Celina's skydive is right on time for clock
A schoolgirl took a giant leap of faith to bring a '˜member of the school community' back to life.
Celina Worraker took time out from preparing for her exams to leap jump 13,000 feet from a plane to raise £5,000 to fix the old clock tower at The King’s School.
The clock - which was commissioned in 1888 - has been broken since 2014.
The 16-year-old Year 11 pupil made the sky dive on Sunday at Sibson airfield.
She said: “I wanted to raise money for the clock. I have lived on Park Road for 14 years, and remember when it used to chime.
“It is part of The King’s School family, and I thought it would be nice to get it working.
“I am a bit of a daredevil - I love roller coasters and racing cars, but I have never done anything like this.
“I set up a Justgiving web page, and there was a Masonic event which raised £3,000.”
Despite taking on the skydive on her own, Celina said her mum was more nervous on the day of the jump than she was.
She said: “I was more excited than nervous. It has been delayed a couple of times, so it was the build up of anticipation that was the worst bit.
“Hanging over the edge waiting to jump was also a bit of an experience.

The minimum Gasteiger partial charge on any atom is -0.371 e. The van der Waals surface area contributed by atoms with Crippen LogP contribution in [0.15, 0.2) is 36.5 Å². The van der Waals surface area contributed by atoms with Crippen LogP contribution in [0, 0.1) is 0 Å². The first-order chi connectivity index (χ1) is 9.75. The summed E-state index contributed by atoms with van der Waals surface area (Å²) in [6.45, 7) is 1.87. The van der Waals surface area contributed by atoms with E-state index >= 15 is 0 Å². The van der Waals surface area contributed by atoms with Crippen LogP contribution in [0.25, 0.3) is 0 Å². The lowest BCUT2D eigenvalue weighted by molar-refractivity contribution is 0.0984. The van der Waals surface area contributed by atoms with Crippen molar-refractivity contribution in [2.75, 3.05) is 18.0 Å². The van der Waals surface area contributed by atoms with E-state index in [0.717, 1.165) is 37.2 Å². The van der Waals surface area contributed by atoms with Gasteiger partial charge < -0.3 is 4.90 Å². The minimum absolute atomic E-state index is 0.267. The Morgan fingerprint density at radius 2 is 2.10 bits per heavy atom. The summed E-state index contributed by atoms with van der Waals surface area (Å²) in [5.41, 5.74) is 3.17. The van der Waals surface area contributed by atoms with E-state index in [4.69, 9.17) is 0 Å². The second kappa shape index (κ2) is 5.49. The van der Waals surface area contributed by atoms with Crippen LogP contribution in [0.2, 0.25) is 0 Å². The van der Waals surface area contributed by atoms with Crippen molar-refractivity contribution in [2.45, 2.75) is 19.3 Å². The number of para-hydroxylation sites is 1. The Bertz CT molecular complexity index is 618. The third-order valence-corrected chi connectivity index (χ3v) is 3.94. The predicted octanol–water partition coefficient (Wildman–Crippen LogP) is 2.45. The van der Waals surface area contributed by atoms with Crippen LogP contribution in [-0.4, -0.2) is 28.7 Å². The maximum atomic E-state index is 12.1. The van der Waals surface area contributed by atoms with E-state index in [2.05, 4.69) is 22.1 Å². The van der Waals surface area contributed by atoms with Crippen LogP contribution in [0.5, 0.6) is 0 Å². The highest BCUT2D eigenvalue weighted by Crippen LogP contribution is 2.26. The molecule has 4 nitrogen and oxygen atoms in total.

“The view was amazing. The clouds looked like fluffy unicorns.
“My mum, dad, brother and boyfriend came along to support me. My mum had been panicking for days - she was more nervous than me. They are all very proud of me though.”
Headteacher Darren Ayling said he was very grateful for Celina’s efforts - but he would not be joining her in a skydive soon.
He said: “We had a local resident come forward with £20 to fix the clock in 2015, and we thought we should start a fundraising campaign to get it fixed.
“We also received £20 from another resident asking us not to get it fixed, as it used to chime through the night.
“Thanks to Celina’s fundraising efforts, we will be able to get a more modern mechanism which will mean we will be able to programme it so it doesn’t chime after a certain time. We should be able to get it fixed soon, which is very pleasing. In the current climate we would not have been able to afford to fix the clock, as we are working hard to get teachers in class.
“Celina’s father wrote to me asking if it was possible for her to do it. We are incredibly grateful for what she has done.
“It was a fantastic effort from Celina - but I don’t think I would do a skydive.”
The clock was commissioned in 1888 with a grant from the Diocese of Peterborough, and was built and installed by watchmaker Whatley Paviour - who was also responsible for donating the Town Hall Clock to the city of Peterborough.